Historical obstacles

However, China does have institutional factors that are unique to the country, namely, the history of equal shares dispatch and rigid adherence to annual generation plans. Under these historical conditions:

All generation units of the same generation type were given a comparable amount of generation hours per year in the annual generation plan.

A fixed-price wholesale tariff incentivised generators to maximise generation, restricting the incentive for generators to ramp down to incorporate more wind and solar generation.

There was limited compensation for generation plants that ramp down, paying only if the generating plant ramps down more than 50 percent of its maximum generation capacity.

Priority dispatch for renewables, but not everywhere

The country is in the process of transforming the power sector, but these historical conditions are still in effect to varying degrees in significant parts of the country. The law in China does require priority dispatch for renewable energy generation, but it has been unevenly implemented. Fortunately, several provinces are now in the process of designing and implementing electricity markets that feature economic dispatch, where renewable energy sources such as wind and solar should be dispatched first because of their low- to zero-marginal costs.

Coal Plant Retrofits v Economic Dispatch 

The Climate Policy article used a unit commitment model to compare coal plant retrofit and dispatch reform strategies. The authors modelled the traditional equal shares dispatch approach to committing generators, which employs weekly unit commitment that ignores wind forecasts, and a second, more efficient approach that incorporates wind power forecasts that are updated every four hours. The second approach represents economic dispatch, toward which China’s power system is moving – at least in parts of the country.

The authors created two sets of scenarios to compare the impacts of more flexible coal generation versus improved power dispatch. In both scenarios, the authors used the weekly unit commitment, without incorporating wind power forecasting, as the baseline. The first set of scenarios focus on the impact of coal flexibility by measuring the reduction in wind power curtailment when the minimum load of coal-fired generators is reduced. In other words, only the flexibility from the coal-fired generators is relied upon for reducing curtailment of wind power. The second set of scenarios uses an improved unit commitment that encompasses weekly and daily unit commitment and incorporates wind power forecasts.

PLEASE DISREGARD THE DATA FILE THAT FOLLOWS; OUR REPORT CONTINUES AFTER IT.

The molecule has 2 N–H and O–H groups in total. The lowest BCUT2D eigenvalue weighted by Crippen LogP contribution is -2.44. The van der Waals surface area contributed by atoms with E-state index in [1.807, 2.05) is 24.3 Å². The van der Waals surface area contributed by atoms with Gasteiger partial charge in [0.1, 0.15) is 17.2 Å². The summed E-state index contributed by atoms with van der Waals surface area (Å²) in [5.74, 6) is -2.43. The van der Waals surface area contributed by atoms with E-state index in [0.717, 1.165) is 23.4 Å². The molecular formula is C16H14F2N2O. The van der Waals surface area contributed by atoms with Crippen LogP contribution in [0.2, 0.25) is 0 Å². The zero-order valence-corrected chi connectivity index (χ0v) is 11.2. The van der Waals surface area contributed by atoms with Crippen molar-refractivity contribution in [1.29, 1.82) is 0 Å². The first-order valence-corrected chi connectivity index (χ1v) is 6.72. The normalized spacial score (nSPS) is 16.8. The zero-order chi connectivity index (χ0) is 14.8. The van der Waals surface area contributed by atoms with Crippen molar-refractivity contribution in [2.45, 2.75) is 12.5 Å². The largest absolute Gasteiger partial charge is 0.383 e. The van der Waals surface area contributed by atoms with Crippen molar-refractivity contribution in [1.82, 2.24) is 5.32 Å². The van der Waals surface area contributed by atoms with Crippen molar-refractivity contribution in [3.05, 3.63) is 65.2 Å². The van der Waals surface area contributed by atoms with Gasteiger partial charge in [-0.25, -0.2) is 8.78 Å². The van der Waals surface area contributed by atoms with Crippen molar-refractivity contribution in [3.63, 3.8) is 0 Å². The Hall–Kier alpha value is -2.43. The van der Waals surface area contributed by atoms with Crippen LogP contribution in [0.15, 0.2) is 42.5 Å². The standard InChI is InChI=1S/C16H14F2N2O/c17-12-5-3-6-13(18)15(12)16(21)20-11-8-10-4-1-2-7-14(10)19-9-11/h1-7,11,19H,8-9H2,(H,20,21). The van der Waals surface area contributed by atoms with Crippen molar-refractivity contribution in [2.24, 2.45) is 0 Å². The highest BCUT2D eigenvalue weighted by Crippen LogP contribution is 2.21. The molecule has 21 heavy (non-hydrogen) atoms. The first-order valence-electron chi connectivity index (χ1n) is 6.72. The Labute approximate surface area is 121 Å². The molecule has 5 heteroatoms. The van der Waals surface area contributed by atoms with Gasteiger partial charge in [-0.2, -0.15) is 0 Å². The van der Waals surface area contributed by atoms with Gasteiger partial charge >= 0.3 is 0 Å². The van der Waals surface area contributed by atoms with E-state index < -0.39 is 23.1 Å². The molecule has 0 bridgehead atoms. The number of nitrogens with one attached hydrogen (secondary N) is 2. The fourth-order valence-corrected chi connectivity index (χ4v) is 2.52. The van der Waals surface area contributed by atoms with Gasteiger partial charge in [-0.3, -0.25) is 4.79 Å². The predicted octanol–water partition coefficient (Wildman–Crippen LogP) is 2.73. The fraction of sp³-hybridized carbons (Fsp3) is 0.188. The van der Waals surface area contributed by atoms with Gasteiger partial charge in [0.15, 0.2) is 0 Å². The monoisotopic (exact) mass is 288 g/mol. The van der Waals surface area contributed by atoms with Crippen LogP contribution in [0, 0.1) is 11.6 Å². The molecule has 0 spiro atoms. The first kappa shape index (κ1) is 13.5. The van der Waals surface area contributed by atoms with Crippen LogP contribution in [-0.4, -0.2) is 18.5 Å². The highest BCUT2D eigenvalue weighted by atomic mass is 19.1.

The analysis demonstrates the diminishing returns of decreasing the minimum output of coal plants at higher levels of installed wind capacity. The analysis also indicates that improved unit commitment is even more effective at reducing wind power curtailment. Figure 1 illustrates the results for a scenario that represents a “high” level of wind capacity in northwest China. Reducing the minimum output of coal-fired generation by 10 percentage points reduces wind power curtailment from a baseline of about 25 percent to about 17 percent. By contrast, improved dispatch reduces wind power curtailment from 25 percent all the way down to 9 percent.


In sum, the recent modelling analysis finds that making existing coal plants more flexible and improving power dispatch both help reduce wind power curtailment. But improving power dispatch is more effective as wind power reaches higher capacity levels, while the impact of more flexible coal-fired generation experiences noticeably diminishing marginal returns. Perhaps most importantly, adding incremental coal flexibility may require additional investments that can be quite expensive. Moreover, running a coal plant at lower levels can reduce the plant’s efficiency and increase air emissions from the plant (partially offsetting the air quality benefits of the decreased renewable curtailment). Improved power dispatch does not suffer from either one of those disadvantages.

These results suggest that China should strengthen efforts to adopt marginal cost-based economic dispatch. The “spot market” pilots in eight provinces of China should focus on practical dispatch models that incorporate this principle. Encouragingly, the recent market design announcements coming from several of these provinces do indeed include requirements for economic dispatch. As the new spot markets come into effect, we suggest these provinces create a level playing field so that the system can take advantage of the full capabilities of all resources, including renewable energy generation. Meanwhile, decision makers in China, as in other countries, will need to continue to reconsider the best blend of a broader range of options and strategies to increase grid flexibility for integrating renewables and reducing curtailment.